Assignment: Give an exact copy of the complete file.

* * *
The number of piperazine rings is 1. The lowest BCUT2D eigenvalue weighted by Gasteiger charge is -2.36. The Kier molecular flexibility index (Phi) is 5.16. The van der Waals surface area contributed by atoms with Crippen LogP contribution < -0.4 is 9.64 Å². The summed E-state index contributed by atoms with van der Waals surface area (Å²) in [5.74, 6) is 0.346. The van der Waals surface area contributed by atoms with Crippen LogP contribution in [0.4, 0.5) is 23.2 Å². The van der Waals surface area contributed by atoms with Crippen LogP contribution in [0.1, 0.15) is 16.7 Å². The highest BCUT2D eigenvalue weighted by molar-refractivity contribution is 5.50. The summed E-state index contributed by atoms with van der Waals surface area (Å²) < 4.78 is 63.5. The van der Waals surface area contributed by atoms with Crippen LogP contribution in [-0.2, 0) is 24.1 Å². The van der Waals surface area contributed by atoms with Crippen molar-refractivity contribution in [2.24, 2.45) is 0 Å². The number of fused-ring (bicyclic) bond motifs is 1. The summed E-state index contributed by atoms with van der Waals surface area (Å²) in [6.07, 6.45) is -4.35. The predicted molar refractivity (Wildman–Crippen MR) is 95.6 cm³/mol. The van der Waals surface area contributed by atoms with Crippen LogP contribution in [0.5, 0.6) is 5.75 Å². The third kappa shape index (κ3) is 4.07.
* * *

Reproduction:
The number of piperazine rings is 1. The lowest BCUT2D eigenvalue weighted by Gasteiger charge is -2.36. The Kier molecular flexibility index (Phi) is 5.16. The van der Waals surface area contributed by atoms with Crippen LogP contribution < -0.4 is 9.64 Å². The summed E-state index contributed by atoms with van der Waals surface area (Å²) in [5.74, 6) is 0.346. The van der Waals surface area contributed by atoms with Crippen LogP contribution in [0.4, 0.5) is 23.2 Å². The van der Waals surface area contributed by atoms with Crippen LogP contribution in [0.1, 0.15) is 16.7 Å². The highest BCUT2D eigenvalue weighted by molar-refractivity contribution is 5.50. The summed E-state index contributed by atoms with van der Waals surface area (Å²) < 4.78 is 63.5. The van der Waals surface area contributed by atoms with Crippen LogP contribution in [-0.2, 0) is 24.1 Å². The van der Waals surface area contributed by atoms with Crippen molar-refractivity contribution in [2.24, 2.45) is 0 Å². The number of fused-ring (bicyclic) bond motifs is 1. The summed E-state index contributed by atoms with van der Waals surface area (Å²) in [6.07, 6.45) is -4.35. The predicted molar refractivity (Wildman–Crippen MR) is 95.6 cm³/mol. The van der Waals surface area contributed by atoms with Crippen LogP contribution in [0.5, 0.6) is 5.75 Å². The third kappa shape index (κ3) is 4.07.